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COAST, CENTRAL, AND NORTHWEST CITIES : TUSTIN

Worley Takes Aim at Melanoma

May 02, 2000|MARISSA ESPINO | SPECIAL TO THE TIMES

City Councilwoman Tracy Wills Worley watched her husband suffer and die from melanoma six months after he was diagnosed in 1992. The experience was a traumatic one, and once she read in The Times that the mayor of Seal Beach had proclaimed May as Melanoma Month, she wanted the city of Tustin to help raise awareness of the dangers of melanoma, too.

Melanoma is a skin cancer resulting from severe sun exposure, especially in childhood.

"It's such an insidious disease," she said. "I don't think there is a better word for melanoma."

Worley was expected to proclaim May as Melanoma Month during a City Council meeting Monday night.

About a month after Worley and her husband, Geoff, were married in 1984, Geoff had a mole that he'd had all his life removed, and discovered he had melanoma. He had the lymph nodes in his groin removed as a precaution, because the cancer typically spreads to the lymphatic system. He was told there were no signs of cancer, Worley said.

For the next nine years, Geoff was examined regularly. Then, one month after he had a physical and was told he was the picture of health, the 35-year-old father began having pain in his hip.

Several tumors were found in his brain, spine, pelvis and along his aorta. After brain surgery, chemotherapy and radiation, Geoff succumbed to the cancer, leaving behind Worley and the couple's 5-year-old daughter, Jamie, and 2-year-old son, Dane.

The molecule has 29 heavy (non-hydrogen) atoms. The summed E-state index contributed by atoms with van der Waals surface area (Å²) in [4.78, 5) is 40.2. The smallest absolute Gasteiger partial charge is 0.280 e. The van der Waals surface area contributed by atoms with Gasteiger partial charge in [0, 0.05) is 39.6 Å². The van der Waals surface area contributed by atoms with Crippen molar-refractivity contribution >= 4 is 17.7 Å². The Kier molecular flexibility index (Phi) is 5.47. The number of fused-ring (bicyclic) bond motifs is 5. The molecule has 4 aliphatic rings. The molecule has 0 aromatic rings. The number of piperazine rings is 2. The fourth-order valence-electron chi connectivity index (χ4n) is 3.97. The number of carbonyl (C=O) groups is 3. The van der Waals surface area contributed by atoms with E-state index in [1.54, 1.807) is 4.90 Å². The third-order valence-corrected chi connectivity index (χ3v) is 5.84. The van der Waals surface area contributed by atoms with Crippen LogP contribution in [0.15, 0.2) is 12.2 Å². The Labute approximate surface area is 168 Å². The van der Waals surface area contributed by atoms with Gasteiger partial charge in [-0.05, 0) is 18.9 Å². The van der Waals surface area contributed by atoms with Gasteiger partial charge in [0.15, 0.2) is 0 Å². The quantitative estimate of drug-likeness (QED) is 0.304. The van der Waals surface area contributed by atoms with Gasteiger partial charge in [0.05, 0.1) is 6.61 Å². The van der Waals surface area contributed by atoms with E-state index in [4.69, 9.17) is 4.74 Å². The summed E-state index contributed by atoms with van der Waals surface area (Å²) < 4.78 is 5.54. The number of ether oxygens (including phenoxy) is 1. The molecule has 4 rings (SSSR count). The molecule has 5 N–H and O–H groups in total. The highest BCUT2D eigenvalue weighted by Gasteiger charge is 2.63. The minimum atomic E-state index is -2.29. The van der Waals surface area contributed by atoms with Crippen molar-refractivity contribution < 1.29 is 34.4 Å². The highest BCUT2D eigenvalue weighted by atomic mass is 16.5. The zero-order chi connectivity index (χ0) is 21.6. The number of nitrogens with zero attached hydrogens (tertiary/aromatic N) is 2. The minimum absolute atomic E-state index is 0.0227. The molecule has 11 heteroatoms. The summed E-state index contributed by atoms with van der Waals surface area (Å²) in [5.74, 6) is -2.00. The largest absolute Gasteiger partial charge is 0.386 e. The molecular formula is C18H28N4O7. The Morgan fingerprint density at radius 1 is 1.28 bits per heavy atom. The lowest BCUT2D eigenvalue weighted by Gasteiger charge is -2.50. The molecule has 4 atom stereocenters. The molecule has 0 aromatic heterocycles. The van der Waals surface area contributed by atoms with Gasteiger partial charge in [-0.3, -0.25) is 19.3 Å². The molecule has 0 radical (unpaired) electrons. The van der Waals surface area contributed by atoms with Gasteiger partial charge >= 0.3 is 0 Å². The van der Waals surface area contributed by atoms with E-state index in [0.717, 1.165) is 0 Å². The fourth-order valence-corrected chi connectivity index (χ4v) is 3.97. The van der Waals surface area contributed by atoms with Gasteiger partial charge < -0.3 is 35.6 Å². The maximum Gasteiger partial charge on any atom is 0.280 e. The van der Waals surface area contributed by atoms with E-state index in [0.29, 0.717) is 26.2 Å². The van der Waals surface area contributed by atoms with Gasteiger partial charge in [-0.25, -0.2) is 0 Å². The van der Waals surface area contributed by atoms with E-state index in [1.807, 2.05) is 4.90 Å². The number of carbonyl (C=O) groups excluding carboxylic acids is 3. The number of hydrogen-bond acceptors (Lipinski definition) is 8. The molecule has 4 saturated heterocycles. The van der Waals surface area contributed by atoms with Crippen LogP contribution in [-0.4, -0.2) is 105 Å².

"I just never dreamed that nine years later we would find out and he would be dead [in] six months," Worley said. "It's a hideous disease. Tumors would appear daily all over his body."

Worley introduced the proclamation after reading that Seal Beach Mayor Paul Yost, who was given a scare last summer when a lesion on his chest was misdiagnosed as melanoma, was declaring May as Melanoma Month.

Yost, who lost a family friend to melanoma, is pleased Worley joined the campaign to create awareness.

"People need to . . . slap on [a T-shirt] and slop [on sunscreen]," he said. "Hopefully, that will be the mantra that people will go by these days."

Worley's painful experience has made her aware of the importance of sunscreen.

Although she said she gets a little paranoid about sun damage at times, Worley doesn't believe people should stay out of the sun, but rather be smart about protecting their skin.

"My kids know they could never get in our pool without covering themselves with sunscreen," she said. "Sunscreens are the No. 1 line of defense."

Marissa Espino can be reached at (714) 966-5879

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